The Texas Brewery Guild also launched its Texas Brewery Passport app in the wake of the pandemic. While the guild initially envisioned the app as a cost-effective way to attract visitors to members’ tasting rooms, they quickly recognized the app’s potential to help breweries stay afloat through take-out sales. . The guild’s predictions came true: Bustle-crazed Texans used the app to plan socially-distanced road trips to explore breweries across the state, even if that meant buying beer at take away and drink elsewhere. “We’ve heard from several people during the pandemic, who have really taken the opposite route to get out and visit as many breweries as possible and take road trips to different parts of the state that they’ve never been to before. . So it’s been fun,” said Caroline Wallace, executive director of the Texas Brewery Guild.

Today, Wallace said, the app has become a hit with state residents and tourists. “It really worked. I have over 11,000 active downloads or so now,” she said. She added that 229 breweries from all over Texas currently participate in the app, and they’ve already had one user visit and check in with them, along with a dozen others who’ve reached the top tier of users. the app. , visiting breweries throughout the state. “That’s no small feat in a state the size of Texas,” she said.

Brewers aren’t the only companies benefiting from the apps. In Maryland, agricultural trade group Grow & Fortify has integrated three separate passport programs — for craft beer, wine and spirits — into its popular Maryland Craft Beverages app. This format has proven to be a hit not only with users and producers (about two dozen passport awards at various levels have been shipped since the app was launched last year), but also with tourism promoters. regions,” said Jim Bauckman, director of communications for Grow & Fortify. . He added that the app has been recognized by the Maryland Tourism Coalition with its Best New Major Marketing Project or Event of 2021 award. same roof,” he said.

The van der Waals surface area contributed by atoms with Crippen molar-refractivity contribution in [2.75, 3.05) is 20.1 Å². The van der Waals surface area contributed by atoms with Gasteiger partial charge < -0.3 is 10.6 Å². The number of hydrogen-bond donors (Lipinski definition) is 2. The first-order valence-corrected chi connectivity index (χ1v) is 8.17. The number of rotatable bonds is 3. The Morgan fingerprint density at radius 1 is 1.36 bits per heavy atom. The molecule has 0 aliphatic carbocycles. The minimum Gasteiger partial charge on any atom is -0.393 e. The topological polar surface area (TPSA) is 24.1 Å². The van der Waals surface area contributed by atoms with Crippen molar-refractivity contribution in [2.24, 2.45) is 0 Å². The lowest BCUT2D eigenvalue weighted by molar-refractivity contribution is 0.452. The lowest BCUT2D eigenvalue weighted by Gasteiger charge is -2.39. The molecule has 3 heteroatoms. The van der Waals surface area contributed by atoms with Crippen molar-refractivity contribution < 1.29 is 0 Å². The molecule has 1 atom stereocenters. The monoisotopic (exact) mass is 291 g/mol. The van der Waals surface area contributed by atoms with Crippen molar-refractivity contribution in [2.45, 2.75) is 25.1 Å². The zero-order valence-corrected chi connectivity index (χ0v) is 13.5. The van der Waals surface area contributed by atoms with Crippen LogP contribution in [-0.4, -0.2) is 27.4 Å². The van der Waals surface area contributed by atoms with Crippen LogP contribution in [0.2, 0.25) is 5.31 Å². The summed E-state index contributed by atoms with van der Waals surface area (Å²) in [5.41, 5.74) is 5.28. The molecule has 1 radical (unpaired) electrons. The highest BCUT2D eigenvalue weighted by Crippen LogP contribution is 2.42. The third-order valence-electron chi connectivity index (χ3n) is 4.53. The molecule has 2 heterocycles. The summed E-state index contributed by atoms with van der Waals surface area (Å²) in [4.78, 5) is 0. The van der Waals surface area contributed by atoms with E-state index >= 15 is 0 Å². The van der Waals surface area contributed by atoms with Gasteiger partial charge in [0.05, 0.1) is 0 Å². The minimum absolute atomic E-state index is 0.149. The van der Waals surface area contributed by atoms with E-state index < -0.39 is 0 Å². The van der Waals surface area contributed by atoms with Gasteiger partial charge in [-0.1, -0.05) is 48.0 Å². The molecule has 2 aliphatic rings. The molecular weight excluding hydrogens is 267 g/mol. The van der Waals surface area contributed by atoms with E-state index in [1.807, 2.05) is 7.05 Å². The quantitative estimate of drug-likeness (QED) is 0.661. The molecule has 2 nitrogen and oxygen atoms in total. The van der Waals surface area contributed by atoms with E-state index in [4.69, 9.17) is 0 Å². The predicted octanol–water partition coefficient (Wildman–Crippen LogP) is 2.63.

Post-pandemic, guilds and business groups like Grow & Fortify are using their apps to promote in-person events like festivals. “During Maryland Wine Month, we had a few producers who offered app-specific promotions,” Bauckman said. “So check in during Maryland Wine Month and you’ll receive a contest entry to win a free guided winemaker tasting or things like that.”

Other craft producers have also adopted the app as a cost-effective way to raise their public profile and reach more customers. For the Colorado Distillers Guild (CDG), the app was a natural evolution of their original Spirits Trail paper map. According to CDG Treasurer Lee Wood, “Not only does CDG want to capture local business, but we recognize that the majority of our business comes from visitors, tourists and out-of-town visitors and we want to capture those business as well.”

“Brewers appreciate the app because it’s not a giveaway,” said Gary Richardson. “A lot of our events, like the Newport Beer Fest, involve breweries giving away or selling at low prices. We are mindful not to overstate programs that require brewers to donate. And in Texas, the app not only brought in new customers, but even prompted a few breweries to join the guild. “We had a few new members because of the app because customers came in and asked why they weren’t in the app,” Wallace said. “So that’s been great.”

For more information, contact Rick Griswold at 561-990-1625.

Rick Griswold
Daruma Technology
+1 561-990-1625
write to us here